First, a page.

On-Duty Meal Agreement in Care Homes


Most employees in California are entitled to a 30-minute uninterrupted meal break when the employee works at least 5 hours in a day. Employers that fail to provide the required meal break may be subject to a penalty equal to one hour at the employee’s regular rate of pay.  When “the nature of the work prevents an employee from being relieved of all duty,” and when the employer and employee enter into a written on-duty meal agreement, the employer may be able to avoid the penalty.  The on-duty meal agreement, however, must “state that the employee may, in writing, revoke the agreement at any time.”

In Palacio v. Jan & Gail’s Care Homes, Inc., an employee brought a class action alleging the employer failed to inform the employees that they had a right to revoke the company’s on-duty meal agreement.  The court not only denied class certification, but also held the care homes do not have to tell employees they can revoke an on-duty meal agreement.

Care Homes do not have to tell employees they can revoke an on-duty meal agreement

But, why?  If the regulations require on-duty meal agreements to contain a provision that the employee may revoke the agreement in writing, how come the court said the employer did not have to have such a provision in the agreement?  Because a different part of the regulations specifically state:

Employees with direct responsibility for children who are under 18 years of age or who are not emancipated from the foster care system and who, in either case, are receiving 24-hour residential care, and employees of 24-hour residential care facilities for the elderly, blind or developmentally disabled individuals may be required to work on-duty meal periods without penalty when necessary to meet regulatory or approved program standards and one of the following two conditions is met:

(1) (a) The residential care employees eats with residents during residents’ meals and the employer provides the same meal at no charge to the employee; or

(b) The employee is in sole charge of the resident(s) and, on the day shift, the employer provides a meal at no charge to the employee.

So, while most employers that can use on-duty meal agreements must inform employees of the right to revoke the on-duty meal agreement at any time, Care Homes do not have to tell employees they can revoke an on-duty meal agreement.  Employers should also be aware that not ever employer can use an on-duty meal agreement.

If you have a question about your on-duty meal agreement, or whether such an agreement is appropriate in your workplace, contact an attorney familiar with on-duty meal agreements.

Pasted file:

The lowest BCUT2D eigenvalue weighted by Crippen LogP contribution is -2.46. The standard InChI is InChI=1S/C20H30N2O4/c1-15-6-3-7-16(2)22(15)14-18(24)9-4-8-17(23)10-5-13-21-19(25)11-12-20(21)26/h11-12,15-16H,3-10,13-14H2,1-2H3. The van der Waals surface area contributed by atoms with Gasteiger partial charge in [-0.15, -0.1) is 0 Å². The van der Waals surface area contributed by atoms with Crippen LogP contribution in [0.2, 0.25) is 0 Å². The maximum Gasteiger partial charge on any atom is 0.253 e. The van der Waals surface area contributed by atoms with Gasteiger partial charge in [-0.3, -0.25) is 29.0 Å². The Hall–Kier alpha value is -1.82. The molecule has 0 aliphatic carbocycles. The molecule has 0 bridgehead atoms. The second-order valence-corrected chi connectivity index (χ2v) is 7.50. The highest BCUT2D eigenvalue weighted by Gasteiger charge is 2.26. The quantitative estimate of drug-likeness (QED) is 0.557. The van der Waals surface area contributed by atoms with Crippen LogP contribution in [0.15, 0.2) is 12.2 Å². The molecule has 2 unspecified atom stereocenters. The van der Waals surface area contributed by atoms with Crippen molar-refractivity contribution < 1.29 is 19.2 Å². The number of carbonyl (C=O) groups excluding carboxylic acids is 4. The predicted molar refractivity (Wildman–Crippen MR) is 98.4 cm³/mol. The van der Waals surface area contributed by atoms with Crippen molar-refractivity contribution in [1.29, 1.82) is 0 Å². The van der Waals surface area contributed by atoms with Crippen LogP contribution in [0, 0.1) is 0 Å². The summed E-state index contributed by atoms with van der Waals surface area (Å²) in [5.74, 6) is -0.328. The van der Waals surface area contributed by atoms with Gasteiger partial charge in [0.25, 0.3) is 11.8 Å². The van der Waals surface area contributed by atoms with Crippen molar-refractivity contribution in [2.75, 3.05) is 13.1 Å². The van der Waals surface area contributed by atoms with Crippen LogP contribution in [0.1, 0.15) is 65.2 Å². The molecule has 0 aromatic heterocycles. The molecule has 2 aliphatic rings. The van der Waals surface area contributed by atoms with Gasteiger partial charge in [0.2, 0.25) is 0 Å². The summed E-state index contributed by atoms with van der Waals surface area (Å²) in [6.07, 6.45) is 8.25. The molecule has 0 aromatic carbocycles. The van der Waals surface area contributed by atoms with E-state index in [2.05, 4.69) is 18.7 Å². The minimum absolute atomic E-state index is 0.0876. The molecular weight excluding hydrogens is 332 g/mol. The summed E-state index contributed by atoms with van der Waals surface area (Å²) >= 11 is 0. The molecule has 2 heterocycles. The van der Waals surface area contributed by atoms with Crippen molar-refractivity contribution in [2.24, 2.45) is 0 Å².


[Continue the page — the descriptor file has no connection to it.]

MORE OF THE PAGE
Employer Responsible for Attorneys’ Fees After Labor Commissioner Appeal

A California appellate court held an employer responsible for attorneys’ fees after Labor Commissioner appeal.

In Royal Pacific Funding Corporation v. Arneson, the employer appealed a $29,500.00 Labor Commissioner award.  After the employee retained an attorney for the appeal who notified the employer of the employee’s intent to add additional claims to the appeal, the employer dismissed the appeal.

The employee’s attorney filed a motion for attorneys’ fees, which the employer opposed.  The trial court denied all attorneys’ fees “on the theory that there must be a court award under Labor Code section 98.2 before a party can collect its fees.”  The appellate court reversed the decision and ordered the trial court to determine the employee’s reasonable attorneys’ fees.

Attorneys’ Fees After Labor Commissioner Appeal

Attorneys’ fees on appeal from a Labor Commissioner Order, Decision or Award are governed by Labor Code section 98.2, which provides:

If the party seeking review by filing an appeal to the municipal or superior court is unsuccessful in the appeal, the court shall determine the costs and reasonable attorney’s fees incurred by the other parties to the appeal, and assess that amount as a cost upon the party filing the appeal.

In 2003, the legislature amended Labor Code section 98.2 to include the statement, ” An employee is successful if the court awards an amount greater than zero.”

Royal Pacific Funding argued that under Arias v. Kardoulias (2012) 207 Cal.App.4th 1429, the employee cannot recover attorneys’ fees because the court never determined the case on the merits, and therefore the employee was not “successful” on the appeal.  In Arias, the court denied an employer’s attorneys fees when the employer got an appeal dismissed on procedural grounds, because such a procedural dismissal could not be equated with a superior court determination of the merits. According to the appellate court, interpreting 98.2 to require a decision on the merits “turns the basic purpose of the 2003 amendment on its head.”

Employees and employers must think carefully before appealing a California Labor Commissioner decision.  Employees may be allowed to add additional claims on appeal, and the non-successful appellant may be obligated to pay the other side’s attorneys’ fees.  Before you appeal you Labor Commissioner case, contact an experienced attorney familiar with wage and hour claims.

Original article by Robert E. Nuddleman of Nuddleman Law Firm, P.C.

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